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Split King County Council Puts Parks Levy Renewal on August Ballot

Voters will decide on Aug. 6 whether to replace two expiring levies with one to support King County's 200-plus parks, as well as to operate and expand its regional trails system.

Voters will decide on Aug. 6 whether to renew a property tax levy that raises revenue to support King County’s regional parks system after a 7-2 vote Monday by the county council.

Council Members Reagan Dunn and Kathy Lambert voted against putting the levy on the ballot, with Lambert expressing concern in a news release “that the proposal as written may impede the ability of other junior taxing districts, such as fire and hospital districts, from full funding of their own levies.”

The adopted proposal sends to voters a six-year property tax levy lid lift of 18.77 cents per $1,000 of assessed value – an estimated $56 per year for the owner of a home valued at $300,000.

The levy would replace two expiring 2007 levy lid lift measures, each raising 5 cents per $1,000 of assessed value. If the new levy lid lift passes, that means property taxes would increase an estimated $26.31 over the current rate for the owner of a home valued at $300,000.

If approved, the levy would replace two set to expire at the end of 2013.

The money will go to maintain and operate King County's 200 parks, 175 miles of regional trails, and 26,000 acres of open space. Levy revenue would also be used to expand the regional trails system and to expand the Community Partnership and Grant program.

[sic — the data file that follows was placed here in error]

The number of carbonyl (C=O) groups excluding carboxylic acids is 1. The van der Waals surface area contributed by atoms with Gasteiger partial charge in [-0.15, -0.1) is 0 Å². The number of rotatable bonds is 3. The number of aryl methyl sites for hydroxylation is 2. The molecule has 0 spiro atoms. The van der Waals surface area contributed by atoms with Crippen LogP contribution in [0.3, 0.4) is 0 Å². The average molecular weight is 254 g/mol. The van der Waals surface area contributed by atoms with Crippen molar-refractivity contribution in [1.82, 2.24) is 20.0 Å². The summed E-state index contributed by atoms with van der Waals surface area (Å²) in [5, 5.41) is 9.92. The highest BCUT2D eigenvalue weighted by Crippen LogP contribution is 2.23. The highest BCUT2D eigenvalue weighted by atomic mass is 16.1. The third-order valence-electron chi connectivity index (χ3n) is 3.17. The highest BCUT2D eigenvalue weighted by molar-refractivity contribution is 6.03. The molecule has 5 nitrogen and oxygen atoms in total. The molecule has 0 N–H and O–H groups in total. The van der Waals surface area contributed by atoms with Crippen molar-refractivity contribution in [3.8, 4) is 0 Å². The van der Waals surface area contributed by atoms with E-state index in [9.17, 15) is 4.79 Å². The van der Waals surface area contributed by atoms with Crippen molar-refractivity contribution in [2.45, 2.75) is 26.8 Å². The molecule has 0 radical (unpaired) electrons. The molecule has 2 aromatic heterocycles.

King County parks and trails touch almost every major city in the county. They include Cougar Mountain Regional Wildland Park near Renton, Big Finn Hill Park in Kirkland, Marymoor Park in Redmond and regional trails such as the Burke-Gilman and the Sammamish trails — which together stretch from Seattle past Bothell, Woodinville and Redmond to Issaquah.

“All residents of King County have access to the regional park and trail system,” Council Chair Larry Gossett said in a press release. “This ordinance will give the people the opportunity to decide how much value they get from the system.”

An amendment offered by Council Members Rod Demboski and Jane Hague increases the frequency of the Parks Levy Citizens Oversight Board’s report from biennial to annual, to make the levy more transparent. It also requires that in addition to the King County Executive and the King County Council, the report would be delivered to the Regional Policy Committee (RPC). Reporting to the RPC ensures inclusion of cities throughout the region.

“I thank Council Members Dembowski and Hague for sponsoring this amendment to increase transparency and involvement of cities in King County in the regional parks levy,” Renton Mayor Denis Law, President of the Sound Cities Association, said in another press release. “This amendment helps ensure that our cities and residents have a better understanding of the costs and benefits of this levy.”

Last November, Kirkland residents approved a separate property tax levy to support that city's own parks system.

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